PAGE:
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iPad mini with Retina Display vs. iPad mini


October 24, 2013

Gizmag compares the features and specs of the new iPad mini with Retina Display (left) and...

Gizmag compares the features and specs of the new iPad mini with Retina Display (left) and the original (non-Retina) iPad mini

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If you already own an iPad mini, is it worth upgrading to the new model with Retina Display? Or maybe you're considering buying your first iPad mini, and are wondering if it's worth saving a few bucks on last year's model? Let Gizmag help, as we plop the first two generations of the iPad mini into our magical comparison machine, and see what happens.

Release date

The Retina model is releasing about a year after the first iPad mini arrived

The Retina Display iPad mini launches sometime in November. The original model hit stores last November, and is sticking around for another year.


The Retina iPad mini is four percent thicker than its predecessor

Nothing shocking here. Though it is worth noting that the Retina iPad mini is a little thicker. That's the same thing that happened to the full-sized iPad when it got a Retina Display.


The first iPad mini is actually seven percent lighter than the new Retina model

Not a great start for the Retina model, as it's also a bit heavier compared to the original iPad mini. Seven percent heavier, to be exact.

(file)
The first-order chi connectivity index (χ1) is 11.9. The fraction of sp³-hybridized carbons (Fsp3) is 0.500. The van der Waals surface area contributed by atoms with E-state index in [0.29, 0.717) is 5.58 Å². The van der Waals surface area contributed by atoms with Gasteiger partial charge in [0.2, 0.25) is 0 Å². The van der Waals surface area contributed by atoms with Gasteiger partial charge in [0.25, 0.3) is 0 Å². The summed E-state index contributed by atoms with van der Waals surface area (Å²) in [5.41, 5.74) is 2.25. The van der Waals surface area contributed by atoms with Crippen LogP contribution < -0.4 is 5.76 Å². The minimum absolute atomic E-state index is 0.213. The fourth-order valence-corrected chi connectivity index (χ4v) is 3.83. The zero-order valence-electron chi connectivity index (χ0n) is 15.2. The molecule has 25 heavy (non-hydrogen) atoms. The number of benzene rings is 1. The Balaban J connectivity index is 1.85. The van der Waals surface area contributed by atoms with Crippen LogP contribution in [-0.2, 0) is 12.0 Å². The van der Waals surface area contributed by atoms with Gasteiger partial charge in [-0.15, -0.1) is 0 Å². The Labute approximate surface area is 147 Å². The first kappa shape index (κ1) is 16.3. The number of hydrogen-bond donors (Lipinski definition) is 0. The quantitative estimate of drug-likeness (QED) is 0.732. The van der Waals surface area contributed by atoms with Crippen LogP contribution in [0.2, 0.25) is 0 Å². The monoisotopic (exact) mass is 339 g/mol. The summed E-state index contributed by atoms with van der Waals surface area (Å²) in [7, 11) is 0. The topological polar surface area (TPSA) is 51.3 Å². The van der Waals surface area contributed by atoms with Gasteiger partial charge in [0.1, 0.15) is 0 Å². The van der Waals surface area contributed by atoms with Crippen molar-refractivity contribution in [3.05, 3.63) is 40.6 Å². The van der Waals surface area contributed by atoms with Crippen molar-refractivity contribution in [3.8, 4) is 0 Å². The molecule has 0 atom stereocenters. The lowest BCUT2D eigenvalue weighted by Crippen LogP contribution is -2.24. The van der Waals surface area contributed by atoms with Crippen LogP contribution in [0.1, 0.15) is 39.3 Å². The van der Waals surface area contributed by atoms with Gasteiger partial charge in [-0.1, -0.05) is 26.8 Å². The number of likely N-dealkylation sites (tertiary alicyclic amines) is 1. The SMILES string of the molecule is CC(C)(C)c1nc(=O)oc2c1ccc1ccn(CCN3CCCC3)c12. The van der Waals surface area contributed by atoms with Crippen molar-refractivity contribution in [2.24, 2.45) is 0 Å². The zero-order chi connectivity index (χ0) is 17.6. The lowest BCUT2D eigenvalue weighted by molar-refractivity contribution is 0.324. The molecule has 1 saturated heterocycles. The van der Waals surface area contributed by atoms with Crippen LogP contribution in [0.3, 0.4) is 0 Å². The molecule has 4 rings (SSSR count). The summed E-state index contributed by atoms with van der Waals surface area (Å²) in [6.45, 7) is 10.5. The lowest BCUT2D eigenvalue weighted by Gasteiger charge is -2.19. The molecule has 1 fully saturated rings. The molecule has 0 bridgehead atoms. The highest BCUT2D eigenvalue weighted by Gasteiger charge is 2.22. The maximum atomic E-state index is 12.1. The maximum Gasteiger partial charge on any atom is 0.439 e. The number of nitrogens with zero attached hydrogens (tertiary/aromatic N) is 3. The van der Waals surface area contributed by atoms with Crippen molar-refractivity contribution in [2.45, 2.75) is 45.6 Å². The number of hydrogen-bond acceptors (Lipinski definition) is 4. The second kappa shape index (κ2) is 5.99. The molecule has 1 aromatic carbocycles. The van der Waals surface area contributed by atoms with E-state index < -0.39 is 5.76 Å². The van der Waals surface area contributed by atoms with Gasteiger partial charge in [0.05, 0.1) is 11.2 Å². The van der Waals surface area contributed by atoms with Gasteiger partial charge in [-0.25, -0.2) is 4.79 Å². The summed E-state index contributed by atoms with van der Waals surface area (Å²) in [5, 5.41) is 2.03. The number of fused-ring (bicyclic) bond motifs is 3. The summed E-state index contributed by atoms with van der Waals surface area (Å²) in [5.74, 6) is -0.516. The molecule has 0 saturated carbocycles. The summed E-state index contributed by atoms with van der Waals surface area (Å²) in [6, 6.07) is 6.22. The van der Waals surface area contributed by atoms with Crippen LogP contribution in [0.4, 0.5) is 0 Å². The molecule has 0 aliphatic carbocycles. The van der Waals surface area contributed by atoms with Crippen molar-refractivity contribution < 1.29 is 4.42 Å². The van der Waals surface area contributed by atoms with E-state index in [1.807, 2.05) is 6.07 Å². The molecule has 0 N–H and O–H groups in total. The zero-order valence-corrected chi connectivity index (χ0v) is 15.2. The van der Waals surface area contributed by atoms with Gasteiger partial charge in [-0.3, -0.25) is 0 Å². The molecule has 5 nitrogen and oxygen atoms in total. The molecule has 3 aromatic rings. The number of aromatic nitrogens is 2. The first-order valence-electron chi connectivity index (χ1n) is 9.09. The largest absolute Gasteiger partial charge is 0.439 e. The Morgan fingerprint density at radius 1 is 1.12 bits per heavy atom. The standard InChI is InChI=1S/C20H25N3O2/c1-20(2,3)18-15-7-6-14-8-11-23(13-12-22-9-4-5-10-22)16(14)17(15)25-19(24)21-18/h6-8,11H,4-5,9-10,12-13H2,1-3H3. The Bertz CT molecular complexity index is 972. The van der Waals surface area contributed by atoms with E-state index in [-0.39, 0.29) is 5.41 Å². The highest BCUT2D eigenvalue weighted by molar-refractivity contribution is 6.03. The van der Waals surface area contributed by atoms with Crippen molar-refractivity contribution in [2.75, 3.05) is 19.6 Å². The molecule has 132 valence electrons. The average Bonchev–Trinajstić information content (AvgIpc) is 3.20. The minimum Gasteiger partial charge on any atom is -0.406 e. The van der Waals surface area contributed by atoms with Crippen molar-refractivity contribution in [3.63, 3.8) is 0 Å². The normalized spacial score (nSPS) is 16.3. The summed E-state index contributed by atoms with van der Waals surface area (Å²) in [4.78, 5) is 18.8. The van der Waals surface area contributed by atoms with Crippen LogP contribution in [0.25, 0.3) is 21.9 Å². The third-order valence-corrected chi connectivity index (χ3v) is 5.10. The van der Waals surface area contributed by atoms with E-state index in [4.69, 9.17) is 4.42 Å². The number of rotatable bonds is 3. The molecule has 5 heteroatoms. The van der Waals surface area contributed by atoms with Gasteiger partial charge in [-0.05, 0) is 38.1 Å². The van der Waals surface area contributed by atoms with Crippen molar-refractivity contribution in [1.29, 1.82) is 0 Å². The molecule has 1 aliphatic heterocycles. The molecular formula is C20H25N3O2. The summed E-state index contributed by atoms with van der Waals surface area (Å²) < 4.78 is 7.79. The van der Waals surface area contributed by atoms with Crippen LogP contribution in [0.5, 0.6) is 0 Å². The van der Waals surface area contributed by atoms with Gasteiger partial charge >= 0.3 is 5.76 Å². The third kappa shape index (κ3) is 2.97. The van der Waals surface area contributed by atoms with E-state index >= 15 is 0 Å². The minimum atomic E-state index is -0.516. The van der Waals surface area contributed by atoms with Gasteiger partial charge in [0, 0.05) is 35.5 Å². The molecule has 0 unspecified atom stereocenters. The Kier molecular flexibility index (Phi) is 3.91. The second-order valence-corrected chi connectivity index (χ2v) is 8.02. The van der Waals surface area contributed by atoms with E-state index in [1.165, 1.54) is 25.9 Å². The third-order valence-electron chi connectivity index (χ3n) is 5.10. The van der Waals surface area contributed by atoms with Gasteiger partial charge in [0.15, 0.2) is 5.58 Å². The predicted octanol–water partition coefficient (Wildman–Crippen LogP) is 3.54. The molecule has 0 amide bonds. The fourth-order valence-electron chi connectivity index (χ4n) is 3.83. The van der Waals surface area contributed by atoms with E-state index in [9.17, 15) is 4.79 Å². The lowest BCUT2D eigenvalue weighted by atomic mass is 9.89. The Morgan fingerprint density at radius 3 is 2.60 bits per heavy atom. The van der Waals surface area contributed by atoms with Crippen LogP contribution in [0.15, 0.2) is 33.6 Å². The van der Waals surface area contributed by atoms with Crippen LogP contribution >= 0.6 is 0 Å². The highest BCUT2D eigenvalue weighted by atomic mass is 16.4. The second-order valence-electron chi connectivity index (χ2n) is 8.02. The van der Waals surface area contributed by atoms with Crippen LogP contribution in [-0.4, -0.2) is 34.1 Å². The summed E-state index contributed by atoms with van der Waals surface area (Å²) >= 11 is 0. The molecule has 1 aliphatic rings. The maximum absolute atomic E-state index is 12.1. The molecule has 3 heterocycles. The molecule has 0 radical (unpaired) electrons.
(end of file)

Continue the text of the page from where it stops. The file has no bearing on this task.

Apple still likes aluminum

Same aluminum build in both models.


Colors are now the same, though the first iPad mini was originally sold in a 'black & slat...

The Retina iPad mini gets the same Space Gray color from the iPhone 5s, and Apple updated the original model with the new hue as well. If you bought a first-generation iPad mini before the new models were announced, then you might have the "black & slate" color instead.


Same size, but much sharper screen on the new model

Same 7.9-inch display size for the new model, but the big news is its shift to a Retina Display. It has four times the pixels of the original model, making for a much denser screen. Expect razor-sharp text and crisp, clear images.


Performance should see a big boost in the Retina iPad mini

Performance should be another huge upgrade in the Retina iPad mini. Its 64-bit A7 chip is two generations ahead of the old A5 (originally found in 2011's iPad 2) in the non-Retina iPad mini.


We don't know for sure, but we're betting on 1 GB for the Retina iPad mini

We don't yet know how much RAM the Retina iPad mini has, but we'd bet on 1 GB. The mere 512 MB found in the 1st-gen version just barely cuts it. Backgrounded apps and browser tabs will need to refresh more often than they do on devices with more RAM.


Apple discontinued all but the 16 GB version of the original iPad mini

The first mini was originally available in 16 GB, 32 GB, and 64 GB models, but now that it's sticking around for a second year, it's only sold in a 16 GB flavor.


Camera resolution stayed the same in the new model

Same resolution in the cameras this time around, but Apple did boast of some upgraded sensors in the new batch of iPads.


Apple estimates the same ten hours of uptime (surfing the web on Wi-Fi) for both models